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Parents saved 29 percent more compared to previous year
Regardless of income level, 9 out of 10 parents value education as investment for their child’s future
NEWARK, Del.--(BUSINESS WIRE)--Optimism and financial confidence is on the rise for parents saving for college in the wake of the financial recession, finds the fourth “How America Saves for College” national study from Sallie Mae and Ipsos. Holding steady from last year, 51 percent of parents are saving for college, ending the post-recession decline, and the annual amount they saved increased 29 percent from the prior year to an average of $3,398.
“The recession tested family finances but parents never wavered from their commitment to help their children pay for college,” said Charlie Rocha, senior vice president, Sallie Mae. “Parents today have a renewed spirit of financial optimism giving them the motivation to increase their college savings fund and get back on track towards their goals.”
Saving for college continues to be a top savings priority for families, second only to retirement. Of a family’s total savings, half was designated for retirement and one-tenth for college. However, despite the negative consequences of using retirement funds, nearly one in 10 parents say they’re planning to tap them to pay for college.
Nearly half of parents have a plan for how they will handle tuition bills, expecting to cover 40 percent with income and savings, considerably more than the 23 percent parents without a plan expect to pay out of pocket. The most common college planning activities besides saving money include investing in children’s skills with scholarships in mind, AP courses to earn college credits and purchasing life insurance to help cover the cost.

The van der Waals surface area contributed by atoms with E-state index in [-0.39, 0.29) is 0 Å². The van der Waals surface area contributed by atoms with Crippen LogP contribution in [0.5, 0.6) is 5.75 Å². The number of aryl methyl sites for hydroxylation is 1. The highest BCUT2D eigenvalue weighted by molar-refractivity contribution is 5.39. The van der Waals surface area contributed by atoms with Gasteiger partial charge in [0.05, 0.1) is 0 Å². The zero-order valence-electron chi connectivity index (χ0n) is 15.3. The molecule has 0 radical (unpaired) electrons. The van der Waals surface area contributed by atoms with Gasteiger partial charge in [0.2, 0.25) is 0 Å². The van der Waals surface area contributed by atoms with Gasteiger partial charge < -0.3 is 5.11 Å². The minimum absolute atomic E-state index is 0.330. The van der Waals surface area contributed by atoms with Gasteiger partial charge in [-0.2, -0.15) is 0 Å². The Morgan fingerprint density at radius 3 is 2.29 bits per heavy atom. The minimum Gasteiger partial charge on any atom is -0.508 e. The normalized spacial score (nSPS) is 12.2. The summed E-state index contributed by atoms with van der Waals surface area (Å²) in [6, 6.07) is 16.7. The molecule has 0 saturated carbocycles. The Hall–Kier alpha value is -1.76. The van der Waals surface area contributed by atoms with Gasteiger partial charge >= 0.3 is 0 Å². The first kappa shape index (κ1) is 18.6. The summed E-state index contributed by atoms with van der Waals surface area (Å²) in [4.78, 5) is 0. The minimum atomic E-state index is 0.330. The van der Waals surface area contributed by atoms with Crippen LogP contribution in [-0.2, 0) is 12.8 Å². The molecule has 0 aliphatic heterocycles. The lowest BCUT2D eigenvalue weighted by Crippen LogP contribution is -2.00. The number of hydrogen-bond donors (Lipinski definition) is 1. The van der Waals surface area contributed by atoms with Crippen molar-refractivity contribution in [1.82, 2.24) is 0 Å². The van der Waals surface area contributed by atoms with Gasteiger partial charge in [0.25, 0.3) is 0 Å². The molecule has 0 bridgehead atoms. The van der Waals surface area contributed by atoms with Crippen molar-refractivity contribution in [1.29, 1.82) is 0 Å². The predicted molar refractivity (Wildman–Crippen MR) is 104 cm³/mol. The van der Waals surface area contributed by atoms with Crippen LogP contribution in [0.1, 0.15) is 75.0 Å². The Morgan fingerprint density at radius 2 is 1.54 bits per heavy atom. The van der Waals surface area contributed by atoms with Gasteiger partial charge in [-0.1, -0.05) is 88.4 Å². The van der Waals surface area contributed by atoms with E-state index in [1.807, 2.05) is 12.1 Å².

Not having enough money remains the top reason for not saving. Many parents expect scholarships and financial aid to cover costs, some simply don’t know their best options or they believe it is the child’s responsibility to pay for college. High-income parents who are not saving are four times more likely than low-income parents to say paying for college is their child’s responsibility. What distinguishes families who save from those who don’t is their stronger belief that college is an investment in their child’s future and their willingness to stretch themselves financially.
Sallie Mae provides three ways to save for college: its Upromise college savings rewards program that helps families save when making everyday purchases from participating retailers, the SSgA Upromise tax-advantaged 529 college savings plan, and high yield savings accounts and CDs from Sallie Mae Bank, member FDIC.
The report, “How America Saves for College,” is based on a nationally representative survey of 2,020 parents of children under age 18 conducted in November and December 2013. The full study and related infographic are available at www.SallieMae.com/HowAmericaSaves.
Hear how America saves for college first-hand from YouTube sensations CJ and Jake Booth interviewing parents about saving for college in a new video. Join the conversation on how to save, plan and pay for college at Facebook.com/SallieMae and Twitter.com/SallieMae.
Sallie Mae (NASDAQ: SLM) is the nation’s No. 1 financial services company specializing in education. Whether college is a long way off or just around the corner, Sallie Mae turns education dreams into reality for American families, today serving more than 25 million customers. With products and services that include Upromise rewards, scholarship search and planning tools, education loans, insurance, and online banking, Sallie Mae offers solutions that help families save, plan, and pay for college. Sallie Mae also provides financial services to hundreds of college campuses as well as to federal and state governments. Learn more at SallieMae.com. Commonly known as Sallie Mae, SLM Corporation and its subsidiaries are not sponsored by or agencies of the United States of America.